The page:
This is a key factor in determining what type of substrate you’re going to get. If you’re planning on setting up a planted aquarium, you have to decide on what type of aquarium plants you’re going to have inside it first and then decide what substrate you’re going to get later.
This is important because there are two main categories of aquarium plants: root feeders and water column feeders. Root feeders get their nutrients from the soil whereas water column feeders get their nutrients from the water.
So, if you only have water column feeders inside your aquarium, you’re going to want to avoid aquarium substrate that is rich in nutrients as your plants really aren’t going to be getting any value out of it and you would be spending extra money for something that’s useless. On the other hand, if you do have root feeders, you’re going to have to seek out these soil substrates that are rich in nutrients as they help increase the growth of your root feeders by a lot.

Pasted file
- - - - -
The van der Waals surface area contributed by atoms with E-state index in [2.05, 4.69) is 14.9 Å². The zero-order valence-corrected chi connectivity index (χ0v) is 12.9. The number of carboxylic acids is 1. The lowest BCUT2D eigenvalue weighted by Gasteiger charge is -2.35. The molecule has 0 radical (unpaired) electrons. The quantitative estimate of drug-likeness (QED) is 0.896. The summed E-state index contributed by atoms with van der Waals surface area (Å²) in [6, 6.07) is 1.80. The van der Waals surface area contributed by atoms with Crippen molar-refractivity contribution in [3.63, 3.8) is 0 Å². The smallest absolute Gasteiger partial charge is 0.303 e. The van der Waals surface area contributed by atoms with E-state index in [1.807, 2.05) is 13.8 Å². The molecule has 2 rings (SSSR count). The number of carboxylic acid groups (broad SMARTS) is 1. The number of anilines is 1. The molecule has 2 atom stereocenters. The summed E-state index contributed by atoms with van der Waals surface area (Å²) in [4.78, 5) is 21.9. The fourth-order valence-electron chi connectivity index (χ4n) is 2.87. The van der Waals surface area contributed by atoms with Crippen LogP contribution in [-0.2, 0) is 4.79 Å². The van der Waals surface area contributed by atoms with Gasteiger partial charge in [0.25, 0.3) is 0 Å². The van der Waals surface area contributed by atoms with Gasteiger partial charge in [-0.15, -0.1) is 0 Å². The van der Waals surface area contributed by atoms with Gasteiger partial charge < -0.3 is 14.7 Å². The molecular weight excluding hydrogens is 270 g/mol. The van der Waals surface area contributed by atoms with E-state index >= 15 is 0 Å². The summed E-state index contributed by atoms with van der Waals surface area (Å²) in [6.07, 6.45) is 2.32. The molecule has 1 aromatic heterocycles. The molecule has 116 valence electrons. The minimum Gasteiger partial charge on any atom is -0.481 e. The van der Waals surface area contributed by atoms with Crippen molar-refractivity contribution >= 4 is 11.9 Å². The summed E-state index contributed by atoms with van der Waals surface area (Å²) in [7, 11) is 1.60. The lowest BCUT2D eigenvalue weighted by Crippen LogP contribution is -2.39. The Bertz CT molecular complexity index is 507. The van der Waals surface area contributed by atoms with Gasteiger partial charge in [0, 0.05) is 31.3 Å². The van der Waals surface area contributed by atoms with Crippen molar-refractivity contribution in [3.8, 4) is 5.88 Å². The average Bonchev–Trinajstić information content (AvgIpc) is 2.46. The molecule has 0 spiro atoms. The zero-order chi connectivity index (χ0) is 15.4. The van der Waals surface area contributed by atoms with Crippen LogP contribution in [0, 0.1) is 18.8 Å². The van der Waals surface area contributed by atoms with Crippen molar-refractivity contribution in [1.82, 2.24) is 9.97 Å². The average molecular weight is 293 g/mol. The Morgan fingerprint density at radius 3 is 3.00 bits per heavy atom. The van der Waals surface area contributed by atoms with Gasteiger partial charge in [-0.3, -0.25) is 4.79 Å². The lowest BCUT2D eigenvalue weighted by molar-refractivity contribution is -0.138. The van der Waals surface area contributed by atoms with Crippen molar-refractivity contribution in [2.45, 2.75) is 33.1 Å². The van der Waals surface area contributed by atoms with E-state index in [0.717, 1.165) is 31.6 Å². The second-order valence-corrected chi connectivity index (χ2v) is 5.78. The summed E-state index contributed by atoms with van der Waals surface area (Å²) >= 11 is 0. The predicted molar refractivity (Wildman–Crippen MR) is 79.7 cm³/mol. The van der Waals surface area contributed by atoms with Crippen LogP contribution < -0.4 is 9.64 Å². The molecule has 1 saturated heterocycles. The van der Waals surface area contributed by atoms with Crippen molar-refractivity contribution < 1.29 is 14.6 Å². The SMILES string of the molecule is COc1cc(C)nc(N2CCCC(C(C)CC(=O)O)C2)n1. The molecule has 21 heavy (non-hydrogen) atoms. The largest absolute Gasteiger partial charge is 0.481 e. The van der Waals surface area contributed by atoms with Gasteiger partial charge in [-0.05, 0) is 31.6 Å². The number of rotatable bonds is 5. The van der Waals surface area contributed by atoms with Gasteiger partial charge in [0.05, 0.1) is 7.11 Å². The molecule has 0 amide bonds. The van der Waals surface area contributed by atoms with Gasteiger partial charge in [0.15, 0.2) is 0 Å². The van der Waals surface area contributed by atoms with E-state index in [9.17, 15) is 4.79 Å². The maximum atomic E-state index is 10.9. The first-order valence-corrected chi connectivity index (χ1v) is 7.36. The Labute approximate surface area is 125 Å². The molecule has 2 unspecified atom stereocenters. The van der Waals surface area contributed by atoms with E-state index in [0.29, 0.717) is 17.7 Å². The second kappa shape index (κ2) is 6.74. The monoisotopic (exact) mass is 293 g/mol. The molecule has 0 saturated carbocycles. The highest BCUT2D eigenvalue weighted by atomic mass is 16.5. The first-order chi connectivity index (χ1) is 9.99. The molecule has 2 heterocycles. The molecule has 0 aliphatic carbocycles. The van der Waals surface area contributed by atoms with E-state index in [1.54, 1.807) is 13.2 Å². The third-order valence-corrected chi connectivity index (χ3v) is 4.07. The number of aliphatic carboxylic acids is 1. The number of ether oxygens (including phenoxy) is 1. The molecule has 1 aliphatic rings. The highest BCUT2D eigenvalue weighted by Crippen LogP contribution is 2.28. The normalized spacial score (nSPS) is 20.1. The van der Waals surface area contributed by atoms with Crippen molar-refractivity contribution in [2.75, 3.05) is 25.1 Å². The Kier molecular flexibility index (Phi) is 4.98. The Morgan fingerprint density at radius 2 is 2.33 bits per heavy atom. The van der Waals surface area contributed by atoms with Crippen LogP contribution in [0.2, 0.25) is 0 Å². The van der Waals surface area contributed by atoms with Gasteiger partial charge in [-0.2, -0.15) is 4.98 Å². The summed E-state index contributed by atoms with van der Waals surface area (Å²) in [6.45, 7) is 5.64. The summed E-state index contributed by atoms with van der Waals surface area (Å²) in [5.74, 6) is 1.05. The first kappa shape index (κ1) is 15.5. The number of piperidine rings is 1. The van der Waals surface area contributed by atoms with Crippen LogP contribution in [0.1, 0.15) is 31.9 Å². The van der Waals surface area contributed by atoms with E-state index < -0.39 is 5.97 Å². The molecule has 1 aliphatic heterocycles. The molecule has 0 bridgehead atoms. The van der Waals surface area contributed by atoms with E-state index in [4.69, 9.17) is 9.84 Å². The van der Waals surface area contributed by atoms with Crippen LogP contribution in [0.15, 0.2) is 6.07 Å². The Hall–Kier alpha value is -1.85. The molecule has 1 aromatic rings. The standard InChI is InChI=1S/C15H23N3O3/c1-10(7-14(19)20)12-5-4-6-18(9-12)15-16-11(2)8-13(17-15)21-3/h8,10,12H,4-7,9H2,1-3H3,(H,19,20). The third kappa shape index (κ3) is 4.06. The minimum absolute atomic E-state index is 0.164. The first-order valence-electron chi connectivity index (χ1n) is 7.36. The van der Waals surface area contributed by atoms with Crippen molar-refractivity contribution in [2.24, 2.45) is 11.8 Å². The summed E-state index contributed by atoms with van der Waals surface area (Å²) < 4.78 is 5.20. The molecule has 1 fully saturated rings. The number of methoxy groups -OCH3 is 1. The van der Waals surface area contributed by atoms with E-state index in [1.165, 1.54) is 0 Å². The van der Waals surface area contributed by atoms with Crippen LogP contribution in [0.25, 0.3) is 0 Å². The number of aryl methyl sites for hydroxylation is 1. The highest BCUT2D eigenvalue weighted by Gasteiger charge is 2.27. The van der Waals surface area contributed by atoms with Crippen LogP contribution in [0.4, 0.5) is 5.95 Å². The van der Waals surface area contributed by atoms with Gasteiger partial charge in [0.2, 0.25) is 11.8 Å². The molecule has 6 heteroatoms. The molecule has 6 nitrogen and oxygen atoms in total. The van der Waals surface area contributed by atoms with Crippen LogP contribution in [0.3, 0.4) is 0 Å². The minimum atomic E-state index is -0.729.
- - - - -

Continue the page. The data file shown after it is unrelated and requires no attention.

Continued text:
While the texture of the aquarium substrate is important to consider in any case but in the case of a planted aquarium, it’s especially important since the substrate is the material that your plant is going to be securely placed into. So, you have to ensure that the texture of your aquarium substrate is able to handle that. Make sure you get a substrate that can securely lock your aquarium plants into place.
What are some advantages of aquarium substrate for aquatic plants?
There are two most obvious advantages to having aquarium substrate inside a planted aquarium. The first one is that the substrate is pretty much the only thing that firmly locks an aquarium plant in place and doesn’t let it drift freely around your aquarium. Your substrate is a platform for your aquarium plants to grow and extend their roots into.